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Reviewed by:
  • The Holocaust and World War II Almanac (3 Volumes)
  • Zev Garber (bio)
The Holocaust and World War II Almanac (3 Volumes), edited by Peggy Saari and Aaron Maurice Saari; coordinating editors, Kathleen J. Edgar and Ellice Engdahl. Farmington Hills, MI: The Gale Group, 2001. 1447 pp. $323.50.

Knowledge about World War II and the Shoah is necessary for world survival, yet the content of these shattering events is hardly known, let alone understood, by the general public. To dispel this ignorance, the Gale Group presents this three-volume set, designed for classroom instruction and general readership, that provides a broad scope of historical information drawn from primary sources and current research. Well crafted and clearly written chapters cover the important historical facts, episodes (diplomatic, military, political), topics, and personalities that have molded the sequence of events in the European and Pacific theaters of war as well as the Shoah.

All chapters contain a mixture of known and less-known data and in each chapter in Volumes One and Two there are primary sources sandwiched between introduction and conclusion sections, which enable the reader to access selected writing or words of key personalities or events referred to in the chapter. Also, Volume Two has detailed appendices on Jewish victims of the Holocaust; Nuremberg war crime trials; Japanese war crimes—the Tokyo trials; and an overview on films depicting World War II and the Shoah. All volumes carry in the front matter an annotated timeline, glossary, and suggestions for student assignments or projects; and an extensive index and bibliography for further reading and research are found at the end of each volume. Interspersed throughout the volumes are illustrations, maps, and photos. Finally, Volume Three profiles over a hundred famous and infamous personalities, whose stories are inextricably bound to the horrific events of World War II.

As might be expected in a book designed to guide the reader into the historical narrative of World War II, there are bound to be questions of inclusion, exclusion, and interpretation. Chapters generally present reliable information on institutionalized antisemitism, the rise of the Nazi party, and the implementation of the Final Solution. However, in-depth analysis of survey topics is not provided, e.g., the Historikerstreit on what direct role Hitler played in the murder of European Jewry or the debate over the “silence” (read moral indifference) of Pope Pius XII. Important background and descriptive information are lacking. For example, Martin Niemoeller’s famous cautionary remark about indifference, “They came for the Jews,” is accurately cited, but it was first spoken in America after the war, not in Germany during the war as implied. At times, misinformation is listed. Israel’s Yom ha-Shoah u-Mered ha-Getaot (Holocaust Remembrance Day), declared by an act of Knesset on April 12, 1951, may have been [End Page 143] inspired by the Warsaw ghetto uprising, but it is not commemorated on the date of this uprising. Indeed the title in Hebrew suggests a number of ghettos where Jews fought back.1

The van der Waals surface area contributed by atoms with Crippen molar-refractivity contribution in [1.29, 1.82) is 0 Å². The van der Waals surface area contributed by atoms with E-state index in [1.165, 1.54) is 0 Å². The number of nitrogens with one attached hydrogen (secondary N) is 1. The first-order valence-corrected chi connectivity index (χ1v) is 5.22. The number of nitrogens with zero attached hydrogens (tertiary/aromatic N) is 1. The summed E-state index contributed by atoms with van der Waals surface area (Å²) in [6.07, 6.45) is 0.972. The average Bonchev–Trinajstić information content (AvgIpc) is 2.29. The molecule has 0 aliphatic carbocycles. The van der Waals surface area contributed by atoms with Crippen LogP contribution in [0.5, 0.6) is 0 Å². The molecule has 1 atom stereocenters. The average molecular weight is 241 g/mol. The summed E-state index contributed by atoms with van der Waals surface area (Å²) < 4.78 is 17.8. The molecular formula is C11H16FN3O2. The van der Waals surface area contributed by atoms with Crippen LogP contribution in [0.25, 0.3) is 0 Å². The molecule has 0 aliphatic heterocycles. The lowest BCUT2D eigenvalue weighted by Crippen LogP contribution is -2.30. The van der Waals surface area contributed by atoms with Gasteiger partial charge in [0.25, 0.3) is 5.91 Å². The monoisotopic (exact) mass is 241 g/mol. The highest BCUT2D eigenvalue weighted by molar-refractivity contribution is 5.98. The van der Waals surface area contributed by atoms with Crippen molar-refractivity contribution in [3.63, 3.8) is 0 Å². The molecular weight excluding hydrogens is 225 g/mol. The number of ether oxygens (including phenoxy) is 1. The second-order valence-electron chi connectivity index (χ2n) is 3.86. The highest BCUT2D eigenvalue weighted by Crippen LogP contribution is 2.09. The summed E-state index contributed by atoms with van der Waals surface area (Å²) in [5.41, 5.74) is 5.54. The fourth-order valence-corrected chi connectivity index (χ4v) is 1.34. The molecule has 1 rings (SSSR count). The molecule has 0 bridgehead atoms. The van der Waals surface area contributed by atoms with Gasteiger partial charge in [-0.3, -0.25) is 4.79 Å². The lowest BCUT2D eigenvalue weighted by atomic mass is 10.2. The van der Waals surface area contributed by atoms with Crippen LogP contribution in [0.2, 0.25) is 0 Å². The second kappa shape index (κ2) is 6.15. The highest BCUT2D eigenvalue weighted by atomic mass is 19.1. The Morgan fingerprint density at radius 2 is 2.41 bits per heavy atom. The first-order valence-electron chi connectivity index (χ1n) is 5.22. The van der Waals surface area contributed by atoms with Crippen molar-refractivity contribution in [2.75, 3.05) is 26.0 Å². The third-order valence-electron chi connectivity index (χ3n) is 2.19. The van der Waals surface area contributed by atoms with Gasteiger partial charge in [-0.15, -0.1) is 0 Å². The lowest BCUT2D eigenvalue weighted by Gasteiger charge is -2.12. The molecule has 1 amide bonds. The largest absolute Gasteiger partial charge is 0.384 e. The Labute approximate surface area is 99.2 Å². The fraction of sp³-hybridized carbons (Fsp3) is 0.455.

Sorely missing is a synopsis on the religious factor in the making of the Nazi ideology. Shortly after his election as Reichkanzler in 1933, Adlof Hitler, holding the New Testament of Martin Luther in hand, declared before a group of Methodist deaconesses that he received his mandate to undertake great changes in the Third Reich “from God’s word.”2 True, the term “The Third Reich” (vol. 2, p. 53) refers to the third German empire. Religiously, however, Drittes Reich suggests “Third Kingdom,” and it is rooted in German Trinitarian pietism: “Kingdom of the Father,” “Kingdom of the Son,” and “Kingdom of the Holy Spirit.” Thus in the Kingdom of Night, there is a virtual identification of Hitler and Christ in God’s Heilsgeschichte. This may well explain why countless baptized Christians saw no distinction between Christian verities and Nazi slogans. It was the word of the Lord.

In sum, these volumes cover major aspects of World War II in general and the Shoah in particular. For the target audience, indispensable; for the specialist, a fine overview. Recommended.

Zev Garber
Jewish Studies
Los Angeles Valley College
Zev Garber

Zev Garber is Professor and Chair of...

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pp. 143-144
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